So I found out something not very fun about a book I was planning on reading the other day. I had been planning on reading this book a week from the day I found out, an experience that would have been incredibly uncomfortable for me. And as a result, I have decided to talk! To discuss. To discuss a trope I really hate that just will not die.
It keeps coming back. Like mold. Or like the Maze Runner movies.
I have made a vow to myself to avoid books where this occurs. I’m sure someone is going to comment below and be a dick about this — YOU CAN’T KNOW IT’S PROBLEMATIC TILL YOU’VE READ IT!! Have fun trying to excuse this trope in the comments, but as an lgbtq person, this trope does.not.feel.good.
So let’s talk about why.
—Disclaimer That People Will Ignore—
You guys know how I feel about recognizing nuance and critical thinking. Personally, I think acknowledging the role of the narrative in rep can be really helpful and necessary — too many books have gotten called out pre-reading and it turned out the book was ownvoices for the problematic rep or some crap. I will always boost reviews and discussions talking about the problematic crap, but I am not about saying something is Objectively Shit when I have not read the thing. I am a huge fan of Staying In My Damn Lane. I do not like — okay, sort of despise — when people go about attacking others for their positive or negative thoughts on books. And I think all media is technically problematic.
But there have to be exceptions. There has to be a fucking line. For example, I will not read books that stereotype people of color as dumb or lesser or books about How Horrible Black People are and I don’t think anyone else should. I will not read books where queer characters are converted to heterosexuality and saved from their queer lifestyle (though I unfortunately have). I will not read nonfiction books by racists.
And I absolutely will not read books where the gays die.
Unchallenged bigotry can occasionally be looked at with more nuance and a deep look at how the narrative thinks of that bigotry. But in many situations, gays dying is something I’m honestly not sure you can look at with nuance.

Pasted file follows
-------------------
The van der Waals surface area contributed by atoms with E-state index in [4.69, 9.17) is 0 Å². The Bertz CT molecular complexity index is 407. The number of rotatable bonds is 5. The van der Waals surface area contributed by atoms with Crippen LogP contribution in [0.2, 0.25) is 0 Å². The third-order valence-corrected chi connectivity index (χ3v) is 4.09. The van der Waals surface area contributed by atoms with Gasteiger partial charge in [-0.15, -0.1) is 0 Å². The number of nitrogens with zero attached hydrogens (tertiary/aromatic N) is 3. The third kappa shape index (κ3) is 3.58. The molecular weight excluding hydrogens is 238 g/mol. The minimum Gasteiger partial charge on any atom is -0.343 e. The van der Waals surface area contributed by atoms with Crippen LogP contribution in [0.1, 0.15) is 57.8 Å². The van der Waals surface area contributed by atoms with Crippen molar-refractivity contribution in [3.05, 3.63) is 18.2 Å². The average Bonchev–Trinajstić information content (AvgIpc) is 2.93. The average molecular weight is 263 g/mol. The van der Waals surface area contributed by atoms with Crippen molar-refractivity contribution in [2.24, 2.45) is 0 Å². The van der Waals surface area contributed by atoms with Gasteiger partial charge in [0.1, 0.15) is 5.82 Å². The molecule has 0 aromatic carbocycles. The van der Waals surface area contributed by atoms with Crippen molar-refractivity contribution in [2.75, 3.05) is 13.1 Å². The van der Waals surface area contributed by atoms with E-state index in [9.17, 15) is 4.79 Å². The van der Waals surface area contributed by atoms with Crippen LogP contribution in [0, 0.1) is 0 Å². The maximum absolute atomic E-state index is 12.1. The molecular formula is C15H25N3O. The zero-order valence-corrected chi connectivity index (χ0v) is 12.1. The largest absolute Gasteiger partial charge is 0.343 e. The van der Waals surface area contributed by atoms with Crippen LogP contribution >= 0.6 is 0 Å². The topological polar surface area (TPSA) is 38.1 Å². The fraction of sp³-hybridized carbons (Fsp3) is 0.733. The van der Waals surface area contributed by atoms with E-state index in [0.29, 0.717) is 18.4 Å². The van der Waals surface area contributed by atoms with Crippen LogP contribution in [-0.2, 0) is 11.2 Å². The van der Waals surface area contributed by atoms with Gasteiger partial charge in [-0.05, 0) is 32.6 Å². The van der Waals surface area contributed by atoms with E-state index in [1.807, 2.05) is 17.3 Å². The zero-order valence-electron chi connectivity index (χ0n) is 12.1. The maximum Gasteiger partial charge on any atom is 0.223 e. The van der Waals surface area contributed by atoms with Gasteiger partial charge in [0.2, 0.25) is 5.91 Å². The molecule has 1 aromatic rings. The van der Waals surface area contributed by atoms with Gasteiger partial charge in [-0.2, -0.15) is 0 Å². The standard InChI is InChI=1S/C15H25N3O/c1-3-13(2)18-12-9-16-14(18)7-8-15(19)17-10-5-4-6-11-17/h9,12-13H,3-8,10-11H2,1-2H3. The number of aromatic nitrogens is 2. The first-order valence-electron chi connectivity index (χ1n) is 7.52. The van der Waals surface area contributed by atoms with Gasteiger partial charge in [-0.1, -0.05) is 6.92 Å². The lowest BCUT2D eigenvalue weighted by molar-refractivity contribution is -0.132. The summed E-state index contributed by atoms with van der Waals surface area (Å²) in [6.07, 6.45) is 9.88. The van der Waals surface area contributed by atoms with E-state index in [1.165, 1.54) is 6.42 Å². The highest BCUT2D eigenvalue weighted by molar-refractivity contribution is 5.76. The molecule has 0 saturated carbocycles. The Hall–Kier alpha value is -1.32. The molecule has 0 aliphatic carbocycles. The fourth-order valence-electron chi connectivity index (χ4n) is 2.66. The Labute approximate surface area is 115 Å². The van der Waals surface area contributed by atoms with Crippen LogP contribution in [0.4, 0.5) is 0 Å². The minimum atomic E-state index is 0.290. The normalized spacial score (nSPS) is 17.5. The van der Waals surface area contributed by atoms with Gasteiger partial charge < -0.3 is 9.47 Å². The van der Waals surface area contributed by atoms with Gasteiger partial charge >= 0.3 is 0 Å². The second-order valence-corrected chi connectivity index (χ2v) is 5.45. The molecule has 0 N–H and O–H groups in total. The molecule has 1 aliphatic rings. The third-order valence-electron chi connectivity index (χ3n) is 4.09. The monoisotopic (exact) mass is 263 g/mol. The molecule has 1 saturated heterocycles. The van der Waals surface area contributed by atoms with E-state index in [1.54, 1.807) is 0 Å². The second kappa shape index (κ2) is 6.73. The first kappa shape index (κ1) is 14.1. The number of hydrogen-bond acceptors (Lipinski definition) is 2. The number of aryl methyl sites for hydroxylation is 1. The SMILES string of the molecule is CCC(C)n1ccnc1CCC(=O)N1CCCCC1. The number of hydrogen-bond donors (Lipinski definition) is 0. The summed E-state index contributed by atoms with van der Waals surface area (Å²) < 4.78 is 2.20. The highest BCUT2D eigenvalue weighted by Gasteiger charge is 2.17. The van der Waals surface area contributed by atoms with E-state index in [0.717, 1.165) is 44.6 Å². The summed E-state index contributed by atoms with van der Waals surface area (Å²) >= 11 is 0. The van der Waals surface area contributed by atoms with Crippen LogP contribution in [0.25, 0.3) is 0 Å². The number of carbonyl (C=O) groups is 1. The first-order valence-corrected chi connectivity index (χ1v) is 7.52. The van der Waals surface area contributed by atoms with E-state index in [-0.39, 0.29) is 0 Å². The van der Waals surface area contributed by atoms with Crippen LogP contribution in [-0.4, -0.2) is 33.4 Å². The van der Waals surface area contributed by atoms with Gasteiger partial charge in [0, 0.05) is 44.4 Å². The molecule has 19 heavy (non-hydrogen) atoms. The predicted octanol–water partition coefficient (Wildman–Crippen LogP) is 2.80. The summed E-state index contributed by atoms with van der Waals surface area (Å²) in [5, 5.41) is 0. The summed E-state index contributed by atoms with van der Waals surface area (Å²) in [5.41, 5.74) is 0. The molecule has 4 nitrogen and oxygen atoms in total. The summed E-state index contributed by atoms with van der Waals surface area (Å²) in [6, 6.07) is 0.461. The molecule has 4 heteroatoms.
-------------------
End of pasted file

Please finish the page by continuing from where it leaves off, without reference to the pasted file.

I have hard and fast rules here, my dudes. They will be articulated as we go on.
This will be a discussion about boring, overdone tropes. This will also be a post about how tired I am of dying so straight characters can have their narratives furthered. Or so straight readers can cry a little bit about how sad homophobia is.
—I Attempt To Rebut Arguments People Will Not Stop Using—
But all the characters die!!
Yeah, okay, this is valid if all the characters really do die. But wait. I’ve yet to read a single book where The Gays Died that didn’t kill more queer characters than straight characters. So here’s a new rule for y’all. The same ratio of queer characters and straight characters must die for this argument to be used.
Let’s take Game of Thrones, because I just fucking know someone will mention it. If we’re talking show, there have been four queer characters thus far. Two were portrayed as vapid — that was literally it — and are both now dead. Neither were given much character development before death. A third character was portrayed as openly bisexual and given a decent amount of character development. He’s dead. One still remains alive. (Yay! Let’s place bets on how soon she’ll die.) Point is, 3/4 of the somewhat-relevant queer characters have been killed. Have 3/4 of the major straight characters on Game of Thrones died? I’ll take You’re Pulling Some Bullshit for 400, Alex.